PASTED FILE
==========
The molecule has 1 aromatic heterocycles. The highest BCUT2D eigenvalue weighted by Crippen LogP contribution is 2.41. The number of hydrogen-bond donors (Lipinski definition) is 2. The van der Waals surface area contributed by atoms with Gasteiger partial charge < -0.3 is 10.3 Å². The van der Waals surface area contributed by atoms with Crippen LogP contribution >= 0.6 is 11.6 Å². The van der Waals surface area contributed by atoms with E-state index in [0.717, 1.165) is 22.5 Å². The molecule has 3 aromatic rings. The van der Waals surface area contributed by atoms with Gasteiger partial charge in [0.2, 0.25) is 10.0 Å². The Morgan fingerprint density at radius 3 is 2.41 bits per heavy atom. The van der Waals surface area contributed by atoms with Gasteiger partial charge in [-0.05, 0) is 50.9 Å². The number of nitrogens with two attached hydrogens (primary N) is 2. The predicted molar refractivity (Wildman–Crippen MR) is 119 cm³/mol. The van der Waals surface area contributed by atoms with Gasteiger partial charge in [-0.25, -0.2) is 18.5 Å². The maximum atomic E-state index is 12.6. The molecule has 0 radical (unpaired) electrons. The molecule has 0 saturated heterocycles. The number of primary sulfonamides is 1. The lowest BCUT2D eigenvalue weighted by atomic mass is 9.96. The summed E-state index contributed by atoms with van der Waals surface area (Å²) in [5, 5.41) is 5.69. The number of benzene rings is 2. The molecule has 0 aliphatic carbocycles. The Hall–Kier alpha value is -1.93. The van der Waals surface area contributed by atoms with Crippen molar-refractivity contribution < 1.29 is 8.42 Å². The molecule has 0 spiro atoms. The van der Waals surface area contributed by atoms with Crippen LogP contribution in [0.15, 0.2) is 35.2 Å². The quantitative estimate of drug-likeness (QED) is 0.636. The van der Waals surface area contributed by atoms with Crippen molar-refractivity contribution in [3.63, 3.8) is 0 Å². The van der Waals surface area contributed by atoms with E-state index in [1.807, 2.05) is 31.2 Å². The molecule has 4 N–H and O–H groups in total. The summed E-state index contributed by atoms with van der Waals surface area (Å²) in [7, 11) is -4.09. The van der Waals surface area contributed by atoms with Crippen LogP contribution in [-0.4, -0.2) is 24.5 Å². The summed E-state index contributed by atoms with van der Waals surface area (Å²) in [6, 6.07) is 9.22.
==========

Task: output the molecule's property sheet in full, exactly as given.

The molecule has 1 aromatic heterocycles. The highest BCUT2D eigenvalue weighted by Crippen LogP contribution is 2.41. The number of hydrogen-bond donors (Lipinski definition) is 2. The van der Waals surface area contributed by atoms with Gasteiger partial charge < -0.3 is 10.3 Å². The van der Waals surface area contributed by atoms with Crippen LogP contribution >= 0.6 is 11.6 Å². The van der Waals surface area contributed by atoms with E-state index in [0.717, 1.165) is 22.5 Å². The molecule has 3 aromatic rings. The van der Waals surface area contributed by atoms with Gasteiger partial charge in [0.2, 0.25) is 10.0 Å². The Morgan fingerprint density at radius 3 is 2.41 bits per heavy atom. The van der Waals surface area contributed by atoms with Gasteiger partial charge in [-0.05, 0) is 50.9 Å². The number of nitrogens with two attached hydrogens (primary N) is 2. The predicted molar refractivity (Wildman–Crippen MR) is 119 cm³/mol. The van der Waals surface area contributed by atoms with Gasteiger partial charge in [-0.25, -0.2) is 18.5 Å². The maximum atomic E-state index is 12.6. The molecule has 0 radical (unpaired) electrons. The molecule has 0 saturated heterocycles. The number of primary sulfonamides is 1. The lowest BCUT2D eigenvalue weighted by atomic mass is 9.96. The summed E-state index contributed by atoms with van der Waals surface area (Å²) in [5, 5.41) is 5.69. The number of benzene rings is 2. The molecule has 0 aliphatic carbocycles. The Hall–Kier alpha value is -1.93. The van der Waals surface area contributed by atoms with Crippen molar-refractivity contribution < 1.29 is 8.42 Å². The molecule has 0 spiro atoms. The van der Waals surface area contributed by atoms with Crippen LogP contribution in [0.15, 0.2) is 35.2 Å². The quantitative estimate of drug-likeness (QED) is 0.636. The van der Waals surface area contributed by atoms with Crippen molar-refractivity contribution in [3.63, 3.8) is 0 Å². The van der Waals surface area contributed by atoms with E-state index in [1.807, 2.05) is 31.2 Å². The molecule has 4 N–H and O–H groups in total. The summed E-state index contributed by atoms with van der Waals surface area (Å²) in [7, 11) is -4.09. The van der Waals surface area contributed by atoms with Crippen LogP contribution in [-0.4, -0.2) is 24.5 Å². The summed E-state index contributed by atoms with van der Waals surface area (Å²) in [6, 6.07) is 9.22.